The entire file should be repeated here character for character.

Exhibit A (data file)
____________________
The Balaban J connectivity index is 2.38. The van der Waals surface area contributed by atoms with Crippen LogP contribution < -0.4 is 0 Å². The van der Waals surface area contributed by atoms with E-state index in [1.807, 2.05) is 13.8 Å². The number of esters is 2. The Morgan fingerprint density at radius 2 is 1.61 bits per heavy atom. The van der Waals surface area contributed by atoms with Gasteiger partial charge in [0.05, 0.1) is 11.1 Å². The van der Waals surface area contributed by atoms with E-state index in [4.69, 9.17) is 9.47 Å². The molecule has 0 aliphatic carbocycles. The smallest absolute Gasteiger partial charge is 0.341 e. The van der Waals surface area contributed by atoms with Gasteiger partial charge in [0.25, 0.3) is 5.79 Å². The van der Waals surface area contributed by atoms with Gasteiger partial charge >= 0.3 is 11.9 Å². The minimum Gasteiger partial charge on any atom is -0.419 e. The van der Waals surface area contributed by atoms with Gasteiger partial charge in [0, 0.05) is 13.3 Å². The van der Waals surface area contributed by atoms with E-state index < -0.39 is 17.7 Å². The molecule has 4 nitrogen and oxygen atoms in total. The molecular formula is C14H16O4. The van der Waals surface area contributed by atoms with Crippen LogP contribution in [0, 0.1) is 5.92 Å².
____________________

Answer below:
The Balaban J connectivity index is 2.38. The van der Waals surface area contributed by atoms with Crippen LogP contribution < -0.4 is 0 Å². The van der Waals surface area contributed by atoms with E-state index in [1.807, 2.05) is 13.8 Å². The number of esters is 2. The Morgan fingerprint density at radius 2 is 1.61 bits per heavy atom. The van der Waals surface area contributed by atoms with Gasteiger partial charge in [0.05, 0.1) is 11.1 Å². The van der Waals surface area contributed by atoms with E-state index in [4.69, 9.17) is 9.47 Å². The molecule has 0 aliphatic carbocycles. The smallest absolute Gasteiger partial charge is 0.341 e. The van der Waals surface area contributed by atoms with Gasteiger partial charge in [0.25, 0.3) is 5.79 Å². The van der Waals surface area contributed by atoms with Gasteiger partial charge >= 0.3 is 11.9 Å². The minimum Gasteiger partial charge on any atom is -0.419 e. The van der Waals surface area contributed by atoms with Gasteiger partial charge in [0, 0.05) is 13.3 Å². The van der Waals surface area contributed by atoms with E-state index < -0.39 is 17.7 Å². The molecule has 4 nitrogen and oxygen atoms in total. The molecular formula is C14H16O4. The van der Waals surface area contributed by atoms with Crippen LogP contribution in [0, 0.1) is 5.92 Å².